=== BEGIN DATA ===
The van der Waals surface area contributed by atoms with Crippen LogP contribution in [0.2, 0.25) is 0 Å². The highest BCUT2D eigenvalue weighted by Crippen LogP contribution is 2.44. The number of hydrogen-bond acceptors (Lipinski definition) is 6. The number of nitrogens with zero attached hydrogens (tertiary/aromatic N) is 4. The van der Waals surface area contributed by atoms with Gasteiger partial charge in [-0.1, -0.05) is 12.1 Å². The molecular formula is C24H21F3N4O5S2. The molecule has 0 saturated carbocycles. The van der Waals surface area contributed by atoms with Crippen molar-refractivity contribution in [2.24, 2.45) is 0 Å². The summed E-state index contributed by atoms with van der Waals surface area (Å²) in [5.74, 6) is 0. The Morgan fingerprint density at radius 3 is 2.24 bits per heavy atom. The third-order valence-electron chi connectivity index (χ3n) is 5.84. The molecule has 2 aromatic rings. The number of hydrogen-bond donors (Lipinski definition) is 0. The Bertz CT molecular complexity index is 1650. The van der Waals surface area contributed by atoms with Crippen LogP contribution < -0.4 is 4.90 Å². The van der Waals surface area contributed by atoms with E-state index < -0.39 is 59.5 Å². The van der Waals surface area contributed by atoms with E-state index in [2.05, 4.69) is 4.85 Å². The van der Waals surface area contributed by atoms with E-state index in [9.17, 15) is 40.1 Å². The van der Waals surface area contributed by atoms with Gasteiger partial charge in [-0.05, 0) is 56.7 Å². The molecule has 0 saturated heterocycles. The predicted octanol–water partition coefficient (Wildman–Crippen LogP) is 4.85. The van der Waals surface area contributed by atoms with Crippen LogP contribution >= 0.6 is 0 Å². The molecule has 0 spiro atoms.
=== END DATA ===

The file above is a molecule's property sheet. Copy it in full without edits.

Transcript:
The van der Waals surface area contributed by atoms with Crippen LogP contribution in [0.2, 0.25) is 0 Å². The highest BCUT2D eigenvalue weighted by Crippen LogP contribution is 2.44. The number of hydrogen-bond acceptors (Lipinski definition) is 6. The number of nitrogens with zero attached hydrogens (tertiary/aromatic N) is 4. The van der Waals surface area contributed by atoms with Gasteiger partial charge in [-0.1, -0.05) is 12.1 Å². The molecular formula is C24H21F3N4O5S2. The molecule has 0 saturated carbocycles. The van der Waals surface area contributed by atoms with Crippen molar-refractivity contribution in [2.24, 2.45) is 0 Å². The summed E-state index contributed by atoms with van der Waals surface area (Å²) in [5.74, 6) is 0. The Morgan fingerprint density at radius 3 is 2.24 bits per heavy atom. The third-order valence-electron chi connectivity index (χ3n) is 5.84. The molecule has 2 aromatic rings. The number of hydrogen-bond donors (Lipinski definition) is 0. The Bertz CT molecular complexity index is 1650. The van der Waals surface area contributed by atoms with Crippen LogP contribution < -0.4 is 4.90 Å². The van der Waals surface area contributed by atoms with E-state index < -0.39 is 59.5 Å². The van der Waals surface area contributed by atoms with E-state index in [2.05, 4.69) is 4.85 Å². The van der Waals surface area contributed by atoms with E-state index in [9.17, 15) is 40.1 Å². The van der Waals surface area contributed by atoms with Gasteiger partial charge in [-0.05, 0) is 56.7 Å². The molecule has 0 saturated heterocycles. The predicted octanol–water partition coefficient (Wildman–Crippen LogP) is 4.85. The van der Waals surface area contributed by atoms with Crippen LogP contribution >= 0.6 is 0 Å². The molecule has 0 spiro atoms.